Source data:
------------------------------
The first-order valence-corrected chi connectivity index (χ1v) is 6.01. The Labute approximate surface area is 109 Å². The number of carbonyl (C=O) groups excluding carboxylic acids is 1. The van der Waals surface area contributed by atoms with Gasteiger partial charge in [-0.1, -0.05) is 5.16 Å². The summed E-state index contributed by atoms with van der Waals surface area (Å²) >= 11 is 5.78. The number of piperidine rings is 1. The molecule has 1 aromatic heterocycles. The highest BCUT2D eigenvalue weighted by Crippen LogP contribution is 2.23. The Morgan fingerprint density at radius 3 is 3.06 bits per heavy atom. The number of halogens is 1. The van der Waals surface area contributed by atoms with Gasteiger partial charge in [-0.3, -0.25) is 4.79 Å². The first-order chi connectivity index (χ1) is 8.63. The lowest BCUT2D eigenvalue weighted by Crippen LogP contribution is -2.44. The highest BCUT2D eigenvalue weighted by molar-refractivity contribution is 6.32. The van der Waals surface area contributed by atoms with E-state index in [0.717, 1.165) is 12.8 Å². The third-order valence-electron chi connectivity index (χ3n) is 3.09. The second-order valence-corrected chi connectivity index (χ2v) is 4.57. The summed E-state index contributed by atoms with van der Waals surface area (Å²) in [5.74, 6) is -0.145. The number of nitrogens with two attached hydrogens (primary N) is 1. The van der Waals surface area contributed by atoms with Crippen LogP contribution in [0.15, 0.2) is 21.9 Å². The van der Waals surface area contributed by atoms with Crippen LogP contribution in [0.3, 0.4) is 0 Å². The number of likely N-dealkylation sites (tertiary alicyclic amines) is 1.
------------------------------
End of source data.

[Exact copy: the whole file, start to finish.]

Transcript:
The first-order valence-corrected chi connectivity index (χ1v) is 6.01. The Labute approximate surface area is 109 Å². The number of carbonyl (C=O) groups excluding carboxylic acids is 1. The van der Waals surface area contributed by atoms with Gasteiger partial charge in [-0.1, -0.05) is 5.16 Å². The summed E-state index contributed by atoms with van der Waals surface area (Å²) >= 11 is 5.78. The number of piperidine rings is 1. The molecule has 1 aromatic heterocycles. The highest BCUT2D eigenvalue weighted by Crippen LogP contribution is 2.23. The Morgan fingerprint density at radius 3 is 3.06 bits per heavy atom. The number of halogens is 1. The van der Waals surface area contributed by atoms with Gasteiger partial charge in [-0.3, -0.25) is 4.79 Å². The first-order chi connectivity index (χ1) is 8.63. The lowest BCUT2D eigenvalue weighted by Crippen LogP contribution is -2.44. The highest BCUT2D eigenvalue weighted by molar-refractivity contribution is 6.32. The van der Waals surface area contributed by atoms with E-state index in [0.717, 1.165) is 12.8 Å². The third-order valence-electron chi connectivity index (χ3n) is 3.09. The second-order valence-corrected chi connectivity index (χ2v) is 4.57. The summed E-state index contributed by atoms with van der Waals surface area (Å²) in [5.74, 6) is -0.145. The number of nitrogens with two attached hydrogens (primary N) is 1. The van der Waals surface area contributed by atoms with Crippen LogP contribution in [0.15, 0.2) is 21.9 Å². The van der Waals surface area contributed by atoms with Crippen LogP contribution in [0.3, 0.4) is 0 Å². The number of likely N-dealkylation sites (tertiary alicyclic amines) is 1.